Category: PL/SQL

February 25th, 2020 by Mathias

Have you encountered LUHNs algorithm? I can almost guarantee it even if you’ve never heard the name before. It is part of all of our lives every single day.

It is used to check that various numbers are correctly entered. From ID numbers for persons in Sweden, Grace, and Israel to credit card numbers and IMEI numbers and misc other things.

It is a very simple checksum function not intended to be cryptographically secure hash function. Due to the calculation used it is also referred to modulus 10.

The algorithm was invented by Hans Peter Luhn in 1954. It was meant to protect against most accidental errors, not against malicious attacks.

The algorithm

Each number in a sequence is alternating multiplied by 1 and 2 with the results added together. After that a modulus 10 is applied to the sum and the result is the check digit the function should return.

Let’s take an example, 374 is the input, we’re looking for the check digit that should be used. The calculation should be based on even number of digits in the input so we prepend with a zero, thus we use 0374 as our input. Now we’ll calculate 0*1, 3*2, 7*1, and 4*2 – multiply each digit in the input with 1 and 2 alternating.

0*1 = 0, 3*2 = 6, 7*1 = 7 and 4*2 = 8. Add them together and we have 0 + 6 + 7 + 8 = 21. Here is where we use modulo, 21 modulo 10 is 1. That however is not the check digit, the check digit is the reverse. That is, what do you need to add to this to make the result 10. In our case we arrived at one after the modulo operation so our check digit is 9.

There is a special case however. If a digit that is multiplied with two is between five and nine then the result will be two digits (5*2 = 10 and so on). That result is then added together resulting in all results being added together as single digits. This if we have 7 we get 7*2=14, 14 is now taken each digit and added so the result we get for the 7 is 5 (1+4). Instead of adding the digit like that, one can also subtract 9 from the result as it arrives at the same end result (14-9=5).

If you find my explanation above to rushed or hard to follow, take a look at wikipedia.

With that explanation out of the way, lets look at three ways to implement this. From slowest to fastest. If you only need this occasionally then it does not matter, they are all fast. I however faced a situation where I had to generate valid numbers that has correct check digits för a few hundred million rows.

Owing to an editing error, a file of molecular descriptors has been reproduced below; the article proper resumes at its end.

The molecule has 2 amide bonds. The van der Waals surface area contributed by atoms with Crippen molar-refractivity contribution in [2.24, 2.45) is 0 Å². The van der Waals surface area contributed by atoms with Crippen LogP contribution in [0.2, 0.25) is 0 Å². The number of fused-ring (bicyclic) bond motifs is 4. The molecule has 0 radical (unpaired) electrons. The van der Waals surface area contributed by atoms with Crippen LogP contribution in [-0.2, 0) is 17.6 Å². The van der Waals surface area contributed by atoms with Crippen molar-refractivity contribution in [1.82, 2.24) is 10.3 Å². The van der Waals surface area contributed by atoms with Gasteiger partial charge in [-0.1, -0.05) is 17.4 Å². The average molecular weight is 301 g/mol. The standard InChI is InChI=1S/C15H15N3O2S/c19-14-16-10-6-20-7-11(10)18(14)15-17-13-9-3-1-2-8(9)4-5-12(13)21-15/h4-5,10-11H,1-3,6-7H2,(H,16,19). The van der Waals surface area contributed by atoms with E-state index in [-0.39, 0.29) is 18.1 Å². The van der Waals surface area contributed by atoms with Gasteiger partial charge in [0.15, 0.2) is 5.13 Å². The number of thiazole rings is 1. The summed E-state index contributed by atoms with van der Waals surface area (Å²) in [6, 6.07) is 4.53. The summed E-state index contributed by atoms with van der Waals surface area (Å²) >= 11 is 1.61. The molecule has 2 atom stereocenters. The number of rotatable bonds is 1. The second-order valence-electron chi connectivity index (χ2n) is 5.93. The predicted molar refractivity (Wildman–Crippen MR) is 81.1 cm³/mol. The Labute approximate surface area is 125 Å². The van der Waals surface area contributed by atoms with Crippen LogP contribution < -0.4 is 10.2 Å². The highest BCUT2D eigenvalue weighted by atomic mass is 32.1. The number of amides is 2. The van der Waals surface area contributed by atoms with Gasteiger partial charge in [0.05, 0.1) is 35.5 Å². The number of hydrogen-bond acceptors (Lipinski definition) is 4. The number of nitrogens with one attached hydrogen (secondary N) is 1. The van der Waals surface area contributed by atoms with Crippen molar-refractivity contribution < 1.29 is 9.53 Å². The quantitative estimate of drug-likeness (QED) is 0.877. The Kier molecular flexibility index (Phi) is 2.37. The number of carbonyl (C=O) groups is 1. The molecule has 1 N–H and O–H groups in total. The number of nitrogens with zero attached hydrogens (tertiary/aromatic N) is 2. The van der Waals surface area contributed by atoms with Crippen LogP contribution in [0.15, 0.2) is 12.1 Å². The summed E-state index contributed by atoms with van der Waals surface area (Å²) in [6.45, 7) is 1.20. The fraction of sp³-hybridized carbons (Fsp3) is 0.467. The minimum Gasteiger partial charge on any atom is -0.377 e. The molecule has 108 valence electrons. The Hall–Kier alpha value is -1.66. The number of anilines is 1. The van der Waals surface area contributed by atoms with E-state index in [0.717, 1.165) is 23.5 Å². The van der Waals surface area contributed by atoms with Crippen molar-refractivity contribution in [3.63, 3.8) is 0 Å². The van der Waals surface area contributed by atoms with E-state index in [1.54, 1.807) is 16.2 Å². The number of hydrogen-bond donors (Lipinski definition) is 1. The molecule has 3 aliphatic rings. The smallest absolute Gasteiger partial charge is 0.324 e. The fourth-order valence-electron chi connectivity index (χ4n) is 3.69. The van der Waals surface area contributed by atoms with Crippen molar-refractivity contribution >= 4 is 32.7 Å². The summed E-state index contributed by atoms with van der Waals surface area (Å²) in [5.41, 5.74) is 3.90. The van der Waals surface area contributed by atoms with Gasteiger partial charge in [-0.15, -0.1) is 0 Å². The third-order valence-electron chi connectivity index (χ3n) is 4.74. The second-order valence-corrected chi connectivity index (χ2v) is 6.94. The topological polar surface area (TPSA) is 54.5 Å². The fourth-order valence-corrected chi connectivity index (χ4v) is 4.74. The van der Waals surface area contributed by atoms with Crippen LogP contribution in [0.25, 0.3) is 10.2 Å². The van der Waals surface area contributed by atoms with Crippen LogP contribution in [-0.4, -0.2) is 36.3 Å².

PL/SQL

Let’s first look at a basic implementation in PL/SQL. I say basic because it is probably the most straight forward implementation of the pseudo code version of the algorithm. It is in my experience the most common way to implement it. When this feature is needed it tends to end up in a traditional function/procedure in PL/SQL.

This code is “borrowed” from Daniel Ekberg, just changing some variable names to make it easier to understand for the rest of us.

CREATE OR REPLACE FUNCTION get_value_w_chk (inv IN VARCHAR2)
  RETURN VARCHAR
AS
  in_val     VARCHAR2 (30);
  pos        int;
  total      int := 0;
  multiplier int := 0;
  result_pos int := 0;
  in_len     int;
  chk_digit int;
BEGIN
  in_len := LENGTH (inv);
  in_val := inv;
 
  FOR i IN 0 .. (in_len - 1)
  LOOP
    pos := in_len - i;
    multiplier := MOD (multiplier + 1, 2);
    result_pos := TO_NUMBER(SUBSTR(in_val, pos, 1), '0') 
                * (multiplier + 1);
 
    IF result_pos > 9 THEN
     total := total + result_pos - 9;
    ELSE
     total := total + result_pos;
    END IF;
  END LOOP;
 
  chk_digit := MOD (1000 - total, 10);
 
  RETURN in_val || chk_digit;
END get_value_w_chk;
/

The code essentially loops through a string of digits and makes the calculation for each digit, adds it to a total and finishes up with a modulo operation to end up with the check digit, it then returns the parameter concatenated with the check-digit.

PL/SQL recursive function

The cool kids are writing recursive functions all day long or so they would have you believe. This particular algorithm lent it self to it so I wanted to test doing that. Also, next time one of the cool kids claims it cannot be done in legacy languages like PL/SQL I can just point them to this blog post (hello future reader).

CREATE OR REPLACE FUNCTION get_chk(p_i_val IN VARCHAR2) 
       RETURN VARCHAR2 AS
  v_inval VARCHAR2(50) := 
                CASE
                  WHEN MOD(LENGTH(p_i_val), 2) = 0 THEN p_i_val
                  ELSE           <wbr />                       '0' || p_i_val
                END;
 
  v_num NUMBER;
  v_result VARCHAR2(51) := p_i_val;
 
  FUNCTION recur_value( p_i_mult_with IN NUMBER
                      , p_i_val       IN VARCHAR2) RETURN NUMBER AS
    v_num_char NUMBER(2);
    v_num_tot  NUMBER(2);
    v_sum      NUMBER(2);
  BEGIN
    v_num_char := TO_NUMBER(SUBSTR(p_i_val,1,1)) * p_i_mult_with;
 
    IF v_num_char &gt; 9 THEN
      v_num_tot := v_num_char - 9;
    ELSE
      v_num_tot := v_num_char;
    END IF;
 
    IF LENGTH(p_i_val) &gt; 1 THEN
      v_sum := v_num_tot + recur_value( CASE 
                                          WHEN p_i_mult_with = 1 THEN 2 
                                          ELSE                        1 
                                        END
                                      , SUBSTR(p_i_val, 2));
    ELSE
      v_sum := v_num_tot;
    END IF;
 
    RETURN v_sum;
  END recur_value; 
 
BEGIN
  RETURN v_result 
      || (10 - MOD( recur_value( p_i_mult_with =&gt; 1